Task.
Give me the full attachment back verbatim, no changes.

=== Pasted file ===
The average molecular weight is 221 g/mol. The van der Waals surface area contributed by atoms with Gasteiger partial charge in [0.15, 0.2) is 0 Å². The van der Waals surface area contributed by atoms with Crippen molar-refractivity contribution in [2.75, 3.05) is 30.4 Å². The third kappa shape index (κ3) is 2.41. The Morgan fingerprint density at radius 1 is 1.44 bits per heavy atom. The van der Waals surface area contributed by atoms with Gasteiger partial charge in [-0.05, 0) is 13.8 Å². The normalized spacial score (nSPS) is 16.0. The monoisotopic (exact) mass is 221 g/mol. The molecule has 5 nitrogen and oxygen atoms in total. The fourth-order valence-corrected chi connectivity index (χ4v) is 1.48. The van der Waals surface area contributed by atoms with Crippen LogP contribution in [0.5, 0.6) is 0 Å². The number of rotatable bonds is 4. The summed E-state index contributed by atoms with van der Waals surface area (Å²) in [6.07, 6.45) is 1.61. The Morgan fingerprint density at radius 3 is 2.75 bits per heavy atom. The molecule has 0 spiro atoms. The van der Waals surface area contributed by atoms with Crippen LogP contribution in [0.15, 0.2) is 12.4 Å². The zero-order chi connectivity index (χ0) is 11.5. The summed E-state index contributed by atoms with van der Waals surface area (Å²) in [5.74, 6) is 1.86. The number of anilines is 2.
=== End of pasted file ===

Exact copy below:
The average molecular weight is 221 g/mol. The van der Waals surface area contributed by atoms with Gasteiger partial charge in [0.15, 0.2) is 0 Å². The van der Waals surface area contributed by atoms with Crippen molar-refractivity contribution in [2.75, 3.05) is 30.4 Å². The third kappa shape index (κ3) is 2.41. The Morgan fingerprint density at radius 1 is 1.44 bits per heavy atom. The van der Waals surface area contributed by atoms with Gasteiger partial charge in [-0.05, 0) is 13.8 Å². The normalized spacial score (nSPS) is 16.0. The monoisotopic (exact) mass is 221 g/mol. The molecule has 5 nitrogen and oxygen atoms in total. The fourth-order valence-corrected chi connectivity index (χ4v) is 1.48. The van der Waals surface area contributed by atoms with Crippen LogP contribution in [0.5, 0.6) is 0 Å². The number of rotatable bonds is 4. The summed E-state index contributed by atoms with van der Waals surface area (Å²) in [6.07, 6.45) is 1.61. The Morgan fingerprint density at radius 3 is 2.75 bits per heavy atom. The molecule has 0 spiro atoms. The van der Waals surface area contributed by atoms with Crippen LogP contribution in [0.15, 0.2) is 12.4 Å². The zero-order chi connectivity index (χ0) is 11.5. The summed E-state index contributed by atoms with van der Waals surface area (Å²) in [5.74, 6) is 1.86. The number of anilines is 2.